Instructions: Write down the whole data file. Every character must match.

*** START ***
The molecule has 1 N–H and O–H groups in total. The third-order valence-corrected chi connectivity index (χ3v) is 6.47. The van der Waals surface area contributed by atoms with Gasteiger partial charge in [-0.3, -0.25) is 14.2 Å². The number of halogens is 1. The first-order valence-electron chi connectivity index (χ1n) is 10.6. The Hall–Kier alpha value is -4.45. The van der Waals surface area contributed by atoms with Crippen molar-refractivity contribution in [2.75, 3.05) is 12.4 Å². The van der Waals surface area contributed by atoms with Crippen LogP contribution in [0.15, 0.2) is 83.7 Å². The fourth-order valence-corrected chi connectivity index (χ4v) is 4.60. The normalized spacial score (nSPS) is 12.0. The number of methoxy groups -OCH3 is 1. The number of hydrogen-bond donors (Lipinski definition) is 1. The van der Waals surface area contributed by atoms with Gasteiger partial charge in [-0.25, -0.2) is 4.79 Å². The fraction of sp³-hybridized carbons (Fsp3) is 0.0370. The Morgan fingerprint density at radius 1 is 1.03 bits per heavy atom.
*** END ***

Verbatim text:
The molecule has 1 N–H and O–H groups in total. The third-order valence-corrected chi connectivity index (χ3v) is 6.47. The van der Waals surface area contributed by atoms with Gasteiger partial charge in [-0.3, -0.25) is 14.2 Å². The number of halogens is 1. The first-order valence-electron chi connectivity index (χ1n) is 10.6. The Hall–Kier alpha value is -4.45. The van der Waals surface area contributed by atoms with Crippen molar-refractivity contribution in [2.75, 3.05) is 12.4 Å². The van der Waals surface area contributed by atoms with Crippen LogP contribution in [0.15, 0.2) is 83.7 Å². The fourth-order valence-corrected chi connectivity index (χ4v) is 4.60. The normalized spacial score (nSPS) is 12.0. The number of methoxy groups -OCH3 is 1. The number of hydrogen-bond donors (Lipinski definition) is 1. The van der Waals surface area contributed by atoms with Gasteiger partial charge in [-0.25, -0.2) is 4.79 Å². The fraction of sp³-hybridized carbons (Fsp3) is 0.0370. The Morgan fingerprint density at radius 1 is 1.03 bits per heavy atom.